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Dealing With Life After A Break Up

  • 2018-10-12 12:14
  • 아시아뉴스통신=Ian Maclang 기자
Photo by: Takmeomeo via Pixabay

Nothing in this world is an exception to being temporary, even relationships. Relationships, no matter what the length, will always meet a certain end. And after that, it leaves you in a whirlwind of emotions. How exactly can you deal with life post-breakup?

Breaking up has different effects on everybody. For some, it may offer them some peace and quiet if they have been anticipating the break up for a long time. While for others, it may hit them with grief and unpleasant emotions.  

When a break up leaves you in pain, there’s a number of things you have to face all at once. For instance, if you and your previous partner may have lived together, it’s either you move out or he/she moves out. After that, you are left with loneliness and silence.
Photo by: StockSnap via Pixabay
Although these will momentarily fix the pain, the experience could give you even bigger problems in the future. With drinking, you might end up drinking too much. And with food, you might eat to an unhealthy extent. Out of desperation to face the pain, you may or may not resort to unwanted ways to cope. The common mistake most people do after breaking up is resorting to vices such as drinking. Others use food, and eat their heart out.

Sheri Meyers, marriage therapist and author of Chatting or Cheating, gave the Huffington Post a number of helpful advice when dealing with a breakup.

On the premise of food, Meyers says to avoid depending on food to fix your feelings forever.

It’s better to take care of your body, and to get out more. However, this also sometimes becomes a problem.

When taking care of your body, Meyers recommends exercise because it’s the opposite of the sulking we all had in mind. A problem occurs when, despite exercising, people do too much of it. Exercise, but regulate the amount of exercise you get.

In every breakup, it’s important to acknowledge the pain. It may take some time to accept that the pain is there, but you shouldn’t bottle it in for too long, because it’s at that point when your emotions start to become unhealthy.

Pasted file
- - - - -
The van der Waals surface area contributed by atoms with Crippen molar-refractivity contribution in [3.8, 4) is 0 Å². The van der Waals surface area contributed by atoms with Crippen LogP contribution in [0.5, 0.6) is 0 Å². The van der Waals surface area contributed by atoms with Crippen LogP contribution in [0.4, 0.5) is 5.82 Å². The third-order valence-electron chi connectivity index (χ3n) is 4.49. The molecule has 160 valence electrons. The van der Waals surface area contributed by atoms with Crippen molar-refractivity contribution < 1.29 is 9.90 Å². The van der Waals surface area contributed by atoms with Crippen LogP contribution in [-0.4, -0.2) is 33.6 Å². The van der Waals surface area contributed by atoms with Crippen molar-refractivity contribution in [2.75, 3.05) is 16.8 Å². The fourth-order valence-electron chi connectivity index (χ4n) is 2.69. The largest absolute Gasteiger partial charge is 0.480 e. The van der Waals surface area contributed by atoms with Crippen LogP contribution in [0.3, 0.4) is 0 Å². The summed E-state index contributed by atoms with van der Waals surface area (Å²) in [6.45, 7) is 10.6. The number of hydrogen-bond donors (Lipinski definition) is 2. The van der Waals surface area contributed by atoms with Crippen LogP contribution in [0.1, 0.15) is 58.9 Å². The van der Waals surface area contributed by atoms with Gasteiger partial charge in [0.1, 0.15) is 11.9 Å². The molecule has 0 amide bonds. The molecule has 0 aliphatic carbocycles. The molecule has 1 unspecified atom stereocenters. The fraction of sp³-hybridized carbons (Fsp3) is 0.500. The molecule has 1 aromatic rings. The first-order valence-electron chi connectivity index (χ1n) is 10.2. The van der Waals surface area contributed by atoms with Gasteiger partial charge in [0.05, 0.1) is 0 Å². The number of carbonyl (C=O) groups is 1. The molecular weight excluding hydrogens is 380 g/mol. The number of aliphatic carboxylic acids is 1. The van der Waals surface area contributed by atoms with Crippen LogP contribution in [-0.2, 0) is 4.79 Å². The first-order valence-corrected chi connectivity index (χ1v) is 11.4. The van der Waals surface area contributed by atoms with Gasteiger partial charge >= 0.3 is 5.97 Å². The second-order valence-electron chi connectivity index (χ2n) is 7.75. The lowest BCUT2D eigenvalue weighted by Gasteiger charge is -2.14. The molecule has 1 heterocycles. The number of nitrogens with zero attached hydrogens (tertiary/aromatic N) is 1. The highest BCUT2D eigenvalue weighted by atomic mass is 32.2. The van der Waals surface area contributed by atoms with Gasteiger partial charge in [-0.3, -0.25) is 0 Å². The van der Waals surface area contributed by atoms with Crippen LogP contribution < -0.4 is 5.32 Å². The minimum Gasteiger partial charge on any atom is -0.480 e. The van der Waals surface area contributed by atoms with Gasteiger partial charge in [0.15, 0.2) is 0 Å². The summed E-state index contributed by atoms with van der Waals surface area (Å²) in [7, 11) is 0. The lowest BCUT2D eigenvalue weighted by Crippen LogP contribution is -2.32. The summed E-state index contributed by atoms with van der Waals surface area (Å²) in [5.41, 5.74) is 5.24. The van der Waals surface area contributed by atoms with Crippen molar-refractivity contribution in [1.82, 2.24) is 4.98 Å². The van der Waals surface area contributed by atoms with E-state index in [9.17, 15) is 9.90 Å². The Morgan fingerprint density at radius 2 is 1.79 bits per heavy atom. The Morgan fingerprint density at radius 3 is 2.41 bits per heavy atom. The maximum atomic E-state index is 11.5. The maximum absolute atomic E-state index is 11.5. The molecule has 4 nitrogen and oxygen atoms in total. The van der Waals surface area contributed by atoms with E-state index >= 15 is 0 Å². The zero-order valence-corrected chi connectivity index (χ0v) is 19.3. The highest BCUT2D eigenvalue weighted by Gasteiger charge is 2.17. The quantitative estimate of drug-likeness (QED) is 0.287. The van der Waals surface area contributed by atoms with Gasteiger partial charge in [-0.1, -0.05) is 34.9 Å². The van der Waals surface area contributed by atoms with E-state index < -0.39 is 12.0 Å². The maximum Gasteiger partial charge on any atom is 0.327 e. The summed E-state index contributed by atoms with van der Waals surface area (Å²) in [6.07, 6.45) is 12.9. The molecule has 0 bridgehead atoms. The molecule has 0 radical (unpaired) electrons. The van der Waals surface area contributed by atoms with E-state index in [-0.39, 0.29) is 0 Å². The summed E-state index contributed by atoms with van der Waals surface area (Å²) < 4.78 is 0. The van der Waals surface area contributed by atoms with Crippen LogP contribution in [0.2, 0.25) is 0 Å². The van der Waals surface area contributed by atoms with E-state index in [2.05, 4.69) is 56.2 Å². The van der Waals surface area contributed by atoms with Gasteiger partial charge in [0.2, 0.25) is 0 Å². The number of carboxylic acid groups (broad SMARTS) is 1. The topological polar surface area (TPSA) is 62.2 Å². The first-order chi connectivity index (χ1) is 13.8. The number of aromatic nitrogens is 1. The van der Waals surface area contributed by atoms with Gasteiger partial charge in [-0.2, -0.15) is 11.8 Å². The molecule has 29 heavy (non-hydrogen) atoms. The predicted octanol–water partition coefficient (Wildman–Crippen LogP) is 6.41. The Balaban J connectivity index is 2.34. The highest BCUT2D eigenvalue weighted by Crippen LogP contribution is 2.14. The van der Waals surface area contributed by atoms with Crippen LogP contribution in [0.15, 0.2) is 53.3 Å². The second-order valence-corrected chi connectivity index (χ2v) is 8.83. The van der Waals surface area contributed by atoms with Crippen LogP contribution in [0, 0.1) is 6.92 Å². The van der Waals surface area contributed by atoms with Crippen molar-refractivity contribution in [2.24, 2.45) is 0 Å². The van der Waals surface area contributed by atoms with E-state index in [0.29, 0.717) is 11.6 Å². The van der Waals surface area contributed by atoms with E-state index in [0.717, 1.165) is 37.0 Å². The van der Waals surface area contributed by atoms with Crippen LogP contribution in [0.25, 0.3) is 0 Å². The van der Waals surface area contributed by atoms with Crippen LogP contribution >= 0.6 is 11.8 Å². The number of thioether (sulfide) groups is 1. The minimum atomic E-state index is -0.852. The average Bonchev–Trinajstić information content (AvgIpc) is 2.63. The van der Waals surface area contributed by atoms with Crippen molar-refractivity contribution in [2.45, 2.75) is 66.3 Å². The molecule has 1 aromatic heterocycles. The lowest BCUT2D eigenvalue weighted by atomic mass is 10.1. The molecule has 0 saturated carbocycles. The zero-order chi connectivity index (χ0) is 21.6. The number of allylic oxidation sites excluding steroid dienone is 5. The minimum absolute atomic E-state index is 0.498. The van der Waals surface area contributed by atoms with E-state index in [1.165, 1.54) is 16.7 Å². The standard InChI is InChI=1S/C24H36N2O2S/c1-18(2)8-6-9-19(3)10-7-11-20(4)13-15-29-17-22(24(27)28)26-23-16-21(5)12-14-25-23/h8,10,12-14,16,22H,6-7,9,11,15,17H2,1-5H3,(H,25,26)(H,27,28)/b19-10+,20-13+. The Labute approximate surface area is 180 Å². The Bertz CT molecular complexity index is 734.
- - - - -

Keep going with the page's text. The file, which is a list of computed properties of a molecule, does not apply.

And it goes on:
Some people don’t like showing their emotions, but it’s never a bad thing to at least give in to the pain. In some cases, it even grants you the biggest relief.

“You’ve gotta feel,” says Meyers. “If you feel like crying, cry. If you’re pushing your feelings down, they’re just going to make you calloused or afraid.”

It’s also unhealthy to start hating on your previous partner, because this will affect both you and your future partner negatively.
Petra Boynton who writes for The Telegraph says that sometimes time will be your best bet to get over someone. Over time, you can do what you enjoy, reconnect with yourself, or dismiss whatever bitterness built up between you and your previous partner.

And finally, you should not keep yourself from going out there and meeting new people once again. A breakup is rough, but that does not justify that everybody you meet along the way will be just as bad.

There is no rush in starting a new relationship, as stated by Boynton. Go at your own pace, and choose whatever is more beneficial to you. Love is sure to come your way, do not discourage yourself from that thought.

As stated earlier, things are temporary. The pain is temporary. You won’t sulk forever. You may have remnants of what happened, but they will remain with you as lessons to bring along as you go on with your everyday life. Just be strong.

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